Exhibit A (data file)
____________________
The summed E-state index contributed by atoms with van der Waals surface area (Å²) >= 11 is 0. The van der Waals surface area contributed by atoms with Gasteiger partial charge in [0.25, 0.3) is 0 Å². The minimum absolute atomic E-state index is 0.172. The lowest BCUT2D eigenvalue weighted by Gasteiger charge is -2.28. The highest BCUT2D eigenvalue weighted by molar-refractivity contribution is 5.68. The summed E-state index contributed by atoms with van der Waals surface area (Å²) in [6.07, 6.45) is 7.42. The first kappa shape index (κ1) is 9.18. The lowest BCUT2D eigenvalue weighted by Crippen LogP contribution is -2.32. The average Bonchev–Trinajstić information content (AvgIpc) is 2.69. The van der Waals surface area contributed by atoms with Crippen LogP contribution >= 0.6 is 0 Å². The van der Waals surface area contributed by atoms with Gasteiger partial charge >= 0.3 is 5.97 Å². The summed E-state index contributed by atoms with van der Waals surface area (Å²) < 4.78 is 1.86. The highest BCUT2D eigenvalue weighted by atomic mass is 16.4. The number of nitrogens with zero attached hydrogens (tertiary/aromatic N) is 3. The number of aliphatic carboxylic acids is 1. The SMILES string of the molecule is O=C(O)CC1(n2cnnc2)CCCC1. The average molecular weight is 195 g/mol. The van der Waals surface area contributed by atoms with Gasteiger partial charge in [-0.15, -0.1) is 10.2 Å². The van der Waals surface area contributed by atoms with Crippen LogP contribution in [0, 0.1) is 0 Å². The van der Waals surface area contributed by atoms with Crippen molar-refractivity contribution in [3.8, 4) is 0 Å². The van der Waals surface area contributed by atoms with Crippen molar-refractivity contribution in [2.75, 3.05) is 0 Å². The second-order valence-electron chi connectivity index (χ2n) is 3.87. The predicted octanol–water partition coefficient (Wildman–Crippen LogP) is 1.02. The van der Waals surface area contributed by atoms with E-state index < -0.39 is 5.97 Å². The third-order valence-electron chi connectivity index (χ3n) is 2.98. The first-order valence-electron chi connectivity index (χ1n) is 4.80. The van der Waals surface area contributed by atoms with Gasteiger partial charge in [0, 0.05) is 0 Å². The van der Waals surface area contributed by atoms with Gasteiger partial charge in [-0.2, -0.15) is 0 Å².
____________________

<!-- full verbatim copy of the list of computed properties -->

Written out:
The summed E-state index contributed by atoms with van der Waals surface area (Å²) >= 11 is 0. The van der Waals surface area contributed by atoms with Gasteiger partial charge in [0.25, 0.3) is 0 Å². The minimum absolute atomic E-state index is 0.172. The lowest BCUT2D eigenvalue weighted by Gasteiger charge is -2.28. The highest BCUT2D eigenvalue weighted by molar-refractivity contribution is 5.68. The summed E-state index contributed by atoms with van der Waals surface area (Å²) in [6.07, 6.45) is 7.42. The first kappa shape index (κ1) is 9.18. The lowest BCUT2D eigenvalue weighted by Crippen LogP contribution is -2.32. The average Bonchev–Trinajstić information content (AvgIpc) is 2.69. The van der Waals surface area contributed by atoms with Crippen LogP contribution >= 0.6 is 0 Å². The van der Waals surface area contributed by atoms with Gasteiger partial charge >= 0.3 is 5.97 Å². The summed E-state index contributed by atoms with van der Waals surface area (Å²) < 4.78 is 1.86. The highest BCUT2D eigenvalue weighted by atomic mass is 16.4. The number of nitrogens with zero attached hydrogens (tertiary/aromatic N) is 3. The number of aliphatic carboxylic acids is 1. The SMILES string of the molecule is O=C(O)CC1(n2cnnc2)CCCC1. The average molecular weight is 195 g/mol. The van der Waals surface area contributed by atoms with Gasteiger partial charge in [-0.15, -0.1) is 10.2 Å². The van der Waals surface area contributed by atoms with Crippen LogP contribution in [0, 0.1) is 0 Å². The van der Waals surface area contributed by atoms with Crippen molar-refractivity contribution in [3.8, 4) is 0 Å². The van der Waals surface area contributed by atoms with Crippen molar-refractivity contribution in [2.75, 3.05) is 0 Å². The second-order valence-electron chi connectivity index (χ2n) is 3.87. The predicted octanol–water partition coefficient (Wildman–Crippen LogP) is 1.02. The van der Waals surface area contributed by atoms with E-state index < -0.39 is 5.97 Å². The third-order valence-electron chi connectivity index (χ3n) is 2.98. The first-order valence-electron chi connectivity index (χ1n) is 4.80. The van der Waals surface area contributed by atoms with Gasteiger partial charge in [0, 0.05) is 0 Å². The van der Waals surface area contributed by atoms with Gasteiger partial charge in [-0.2, -0.15) is 0 Å².